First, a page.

A friend asked a question recently about the Rev. Arthur J. Diffenbacher, a Grove City College and Dallas Seminary graduate who spent six years on the mission field in China and another two in Manchuria before WWII drove him from the field. After a time back in the States engaged in ministry, he entered the service as an Army chaplain in the summer of 1943. His approach to the chaplaincy was to be always with the troops in everything they endured. So it was perhaps not surprising when he became one of the early casualties of D-Day, dying on the battlefields of Normandy on July 5, 1944.
As I’ve recently been compiling an author-title index for THE INDEPENDENT BOARD BULLETIN, I came across an obituary for Rev. Dieffenbacher, published in the October 1944 issue of the BULLETIN. But I also noticed that just a few months earlier, in the April issue, there was published this short article by Rev. Dieffenbacher—
DID JESUS RISE?
Chaplain Arthur J. Dieffenbacher
“Now is Christ risen from the dead.” — I Cor. 15:20.
What but such a miracle could cause pious Jews, with fifteen centuries of tradition and the command of God Himself, to cease observing the seventh day of the week, and suddenly begin to worship on the first day?
What but such a manifestation of power could transform the disheartened, fearful apostles into courageous, powerful protagonists of One Who had but a few days before died a shameful death on a cross ; and what else could produce similar transformations in heart-broken, wrecked lives for the last 1900 years?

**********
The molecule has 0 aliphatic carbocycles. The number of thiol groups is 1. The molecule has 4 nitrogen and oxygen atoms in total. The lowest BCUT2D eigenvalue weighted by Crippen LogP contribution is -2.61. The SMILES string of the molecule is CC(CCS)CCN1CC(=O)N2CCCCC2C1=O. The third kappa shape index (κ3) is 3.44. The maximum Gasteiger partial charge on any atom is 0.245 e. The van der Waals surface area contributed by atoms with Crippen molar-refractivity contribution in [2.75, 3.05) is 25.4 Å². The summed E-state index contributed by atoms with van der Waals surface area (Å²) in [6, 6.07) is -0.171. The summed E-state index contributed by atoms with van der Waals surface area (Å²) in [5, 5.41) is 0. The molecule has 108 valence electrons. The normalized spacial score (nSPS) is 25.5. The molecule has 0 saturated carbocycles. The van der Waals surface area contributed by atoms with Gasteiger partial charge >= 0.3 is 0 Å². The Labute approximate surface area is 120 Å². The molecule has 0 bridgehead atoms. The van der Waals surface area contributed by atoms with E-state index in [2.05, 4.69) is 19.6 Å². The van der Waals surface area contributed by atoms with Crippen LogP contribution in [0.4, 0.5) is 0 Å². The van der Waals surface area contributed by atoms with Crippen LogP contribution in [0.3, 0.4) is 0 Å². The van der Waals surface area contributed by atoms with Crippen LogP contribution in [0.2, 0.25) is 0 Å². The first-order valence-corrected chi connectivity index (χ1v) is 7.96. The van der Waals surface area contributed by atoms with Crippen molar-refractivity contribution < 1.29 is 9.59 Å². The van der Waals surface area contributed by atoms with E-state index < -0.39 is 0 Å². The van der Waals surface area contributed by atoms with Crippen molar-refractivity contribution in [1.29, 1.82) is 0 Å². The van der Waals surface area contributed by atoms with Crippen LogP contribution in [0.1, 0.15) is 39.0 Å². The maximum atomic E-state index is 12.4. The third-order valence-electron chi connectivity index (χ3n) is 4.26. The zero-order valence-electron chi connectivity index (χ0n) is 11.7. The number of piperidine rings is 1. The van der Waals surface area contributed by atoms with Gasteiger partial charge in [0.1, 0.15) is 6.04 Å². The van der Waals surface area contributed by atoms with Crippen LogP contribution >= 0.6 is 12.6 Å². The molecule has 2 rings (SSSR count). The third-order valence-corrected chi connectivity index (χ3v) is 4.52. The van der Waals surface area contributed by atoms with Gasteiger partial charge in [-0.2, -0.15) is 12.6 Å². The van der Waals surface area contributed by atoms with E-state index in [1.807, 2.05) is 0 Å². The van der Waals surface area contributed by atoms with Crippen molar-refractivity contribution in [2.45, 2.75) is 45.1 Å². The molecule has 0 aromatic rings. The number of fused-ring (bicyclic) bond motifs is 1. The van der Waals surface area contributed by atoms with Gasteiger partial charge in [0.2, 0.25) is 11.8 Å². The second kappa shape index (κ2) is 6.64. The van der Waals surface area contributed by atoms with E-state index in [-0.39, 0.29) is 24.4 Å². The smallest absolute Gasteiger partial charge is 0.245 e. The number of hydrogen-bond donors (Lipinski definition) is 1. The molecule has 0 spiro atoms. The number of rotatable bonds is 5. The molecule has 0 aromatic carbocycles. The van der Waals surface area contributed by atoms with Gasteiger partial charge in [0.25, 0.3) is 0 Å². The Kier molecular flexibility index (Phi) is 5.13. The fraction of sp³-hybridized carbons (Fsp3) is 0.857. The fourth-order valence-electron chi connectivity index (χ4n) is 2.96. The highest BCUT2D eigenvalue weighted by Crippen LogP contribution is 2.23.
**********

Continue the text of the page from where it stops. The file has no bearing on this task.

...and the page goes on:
What but such a victory over death could prevent that cross from being more than the final failure of another self-styled messiah, and produce a faith in millions, that through His death there is forgiveness of sins?
What but the actual event can keep Christ Himself, who offered only His resurrection as a sign and proof, from being a fake, or His apostles from being liars, who based their preaching on the fact that, contrary to their expectations and hope, they had seen Him after death, and talked with Him, and touched His nail-pierced, spear-riven body? What but the fact itself can prevent Christianity from being a colossal hoax?
What but the assurance that His resurrection is a sample of that of all who die trusting Him could cause martyrs to go to death for their faith in Christ, steady and unafraid, as they did in the days of the early church, in the middle ages, and as they do even today under the Japanese rule? And what but this could give hope to a soldier who dies on the field of battle trusting in Christ?
What but such a conclusive triumph of right can, in the midst of injustice, give the assurance held out in the Scriptures that Christ will yet reign in righteousness and peace on the earth?